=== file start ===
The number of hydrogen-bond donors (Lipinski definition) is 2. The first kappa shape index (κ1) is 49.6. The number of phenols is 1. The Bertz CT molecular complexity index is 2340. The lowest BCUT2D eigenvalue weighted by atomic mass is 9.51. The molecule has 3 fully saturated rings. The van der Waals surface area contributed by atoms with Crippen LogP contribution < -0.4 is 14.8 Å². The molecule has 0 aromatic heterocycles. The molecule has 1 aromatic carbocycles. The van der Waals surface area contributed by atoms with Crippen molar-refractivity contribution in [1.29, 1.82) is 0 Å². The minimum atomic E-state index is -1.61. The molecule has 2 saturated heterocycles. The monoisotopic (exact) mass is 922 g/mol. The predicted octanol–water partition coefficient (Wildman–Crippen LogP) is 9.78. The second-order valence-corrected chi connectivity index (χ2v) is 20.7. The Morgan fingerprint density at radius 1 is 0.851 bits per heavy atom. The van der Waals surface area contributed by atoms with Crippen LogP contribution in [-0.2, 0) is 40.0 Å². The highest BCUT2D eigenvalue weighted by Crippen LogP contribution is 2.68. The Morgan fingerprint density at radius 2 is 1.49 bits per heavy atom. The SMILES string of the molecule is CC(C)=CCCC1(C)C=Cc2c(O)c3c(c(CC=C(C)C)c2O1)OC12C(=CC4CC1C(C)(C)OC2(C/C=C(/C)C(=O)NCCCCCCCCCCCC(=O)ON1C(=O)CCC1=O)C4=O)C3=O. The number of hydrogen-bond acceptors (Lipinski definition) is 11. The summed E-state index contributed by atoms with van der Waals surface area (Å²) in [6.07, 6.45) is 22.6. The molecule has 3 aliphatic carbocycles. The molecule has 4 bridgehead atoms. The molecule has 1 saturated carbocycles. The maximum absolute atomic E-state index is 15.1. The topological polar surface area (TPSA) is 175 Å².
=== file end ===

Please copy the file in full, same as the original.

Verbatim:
The number of hydrogen-bond donors (Lipinski definition) is 2. The first kappa shape index (κ1) is 49.6. The number of phenols is 1. The Bertz CT molecular complexity index is 2340. The lowest BCUT2D eigenvalue weighted by atomic mass is 9.51. The molecule has 3 fully saturated rings. The van der Waals surface area contributed by atoms with Crippen LogP contribution < -0.4 is 14.8 Å². The molecule has 0 aromatic heterocycles. The molecule has 1 aromatic carbocycles. The van der Waals surface area contributed by atoms with Crippen molar-refractivity contribution in [1.29, 1.82) is 0 Å². The minimum atomic E-state index is -1.61. The molecule has 2 saturated heterocycles. The monoisotopic (exact) mass is 922 g/mol. The predicted octanol–water partition coefficient (Wildman–Crippen LogP) is 9.78. The second-order valence-corrected chi connectivity index (χ2v) is 20.7. The Morgan fingerprint density at radius 1 is 0.851 bits per heavy atom. The van der Waals surface area contributed by atoms with Crippen LogP contribution in [-0.2, 0) is 40.0 Å². The highest BCUT2D eigenvalue weighted by Crippen LogP contribution is 2.68. The Morgan fingerprint density at radius 2 is 1.49 bits per heavy atom. The SMILES string of the molecule is CC(C)=CCCC1(C)C=Cc2c(O)c3c(c(CC=C(C)C)c2O1)OC12C(=CC4CC1C(C)(C)OC2(C/C=C(/C)C(=O)NCCCCCCCCCCCC(=O)ON1C(=O)CCC1=O)C4=O)C3=O. The number of hydrogen-bond acceptors (Lipinski definition) is 11. The summed E-state index contributed by atoms with van der Waals surface area (Å²) in [6.07, 6.45) is 22.6. The molecule has 3 aliphatic carbocycles. The molecule has 4 bridgehead atoms. The molecule has 1 saturated carbocycles. The maximum absolute atomic E-state index is 15.1. The topological polar surface area (TPSA) is 175 Å².